Without being aware that he does this action, the Reverend Arthur Dimmesdale places his hand upon his heart.
When Hester's husband returns to find his wife, he is shocked to find her on "the pedestal of infamy." Later, he visits her in prison and asks her who the man is who has wronged them both; when Hester refuses to reveal his name, the husband vows to find this man.
Calling himself Roger Chillingworth and fashioning himself as a physician because he possesses knowledge of science and herbs, Chillingworth ingratiates himself to the Reverend Dimmesdale, whose health has been failing. He attends the minister and then moves into his home in order to be constantly available.
In Chapter X the physician and his patient, who does not recognize his enemy, discuss guilt and sin. The minister contends that some people hide their sins so that they can continue to serve the better interests of men. Chillingworth argues that such men deceive themselves because their guilt will "propagate a hellish breed within them." Dimmesdale concurs,
"...it must needs be better for the sufferer to be free to show his pain, as this poor woman Hester is, than to cover it up in his heart."
Hearing the minister, Chillingworth suggests that the Reverend open his heart to him. But, the minister adamantly refuses, and he rushes from the room. Later, he apologizes to the physician with remorseful words and entreats the physician to continue his care for him. Then, one day the minister falls into a deep sleep in his chair. Chillingworth advances toward the minister; he places his hand upon the minister's chest and pushes aside his clothing.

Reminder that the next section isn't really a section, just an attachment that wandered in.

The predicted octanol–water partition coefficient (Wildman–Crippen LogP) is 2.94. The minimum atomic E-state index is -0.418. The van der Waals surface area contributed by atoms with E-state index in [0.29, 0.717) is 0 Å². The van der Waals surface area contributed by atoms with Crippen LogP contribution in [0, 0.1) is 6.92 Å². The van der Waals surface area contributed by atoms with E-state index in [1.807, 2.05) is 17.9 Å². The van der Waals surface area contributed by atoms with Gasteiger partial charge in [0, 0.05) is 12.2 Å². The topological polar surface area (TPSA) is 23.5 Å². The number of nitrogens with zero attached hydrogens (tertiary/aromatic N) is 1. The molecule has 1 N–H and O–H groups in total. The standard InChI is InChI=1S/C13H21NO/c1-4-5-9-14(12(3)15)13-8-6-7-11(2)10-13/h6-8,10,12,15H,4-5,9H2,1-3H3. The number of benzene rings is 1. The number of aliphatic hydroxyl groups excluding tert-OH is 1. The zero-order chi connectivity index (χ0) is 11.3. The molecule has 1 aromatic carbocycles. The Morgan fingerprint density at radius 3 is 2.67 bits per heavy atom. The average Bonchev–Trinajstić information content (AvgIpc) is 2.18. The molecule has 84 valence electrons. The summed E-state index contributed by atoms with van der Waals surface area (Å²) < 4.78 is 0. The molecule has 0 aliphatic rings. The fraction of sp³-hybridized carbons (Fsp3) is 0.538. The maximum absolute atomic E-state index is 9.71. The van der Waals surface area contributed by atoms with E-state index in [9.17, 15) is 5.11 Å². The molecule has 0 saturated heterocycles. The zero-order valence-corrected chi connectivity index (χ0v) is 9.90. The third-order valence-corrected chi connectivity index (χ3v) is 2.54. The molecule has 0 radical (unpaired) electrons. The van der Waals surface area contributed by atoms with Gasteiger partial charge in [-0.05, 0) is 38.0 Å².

But what a wild look of wonder, joy, and honor! With what a ghastly rapture...he threw up his arms towards the ceiling, and stamped his foot upon the floor!
Chillingworth now understands why the minister holds his heart so often. Finally, in Chapter XXIII, as he stands on the scaffold with Hester and little Pearl, Arthur Dimmesdale pulls aside his clothing, showing his chest to the crowd and revealing the A upon his own chest.
Dimmesdale's gesture, which is described as having "grown involuntary with him" in Chapter 17, is to clutch at his heart with his hand, or at least to hold his hand against his heart. This clearly suggests the guilt that Dimmesdale carries with him, a guilt which is not released until he confesses at the end of the book. Many of the witnesses to the confession, Hawthorne tells the reader, claim that they saw the letter "A" imprinted in the flesh over Dimmesdale's heart when he confessed. There are a number of theories as to why this could have been so, but clearly the image, as well as Dimmesdale's gesture, indicate a heartsick man.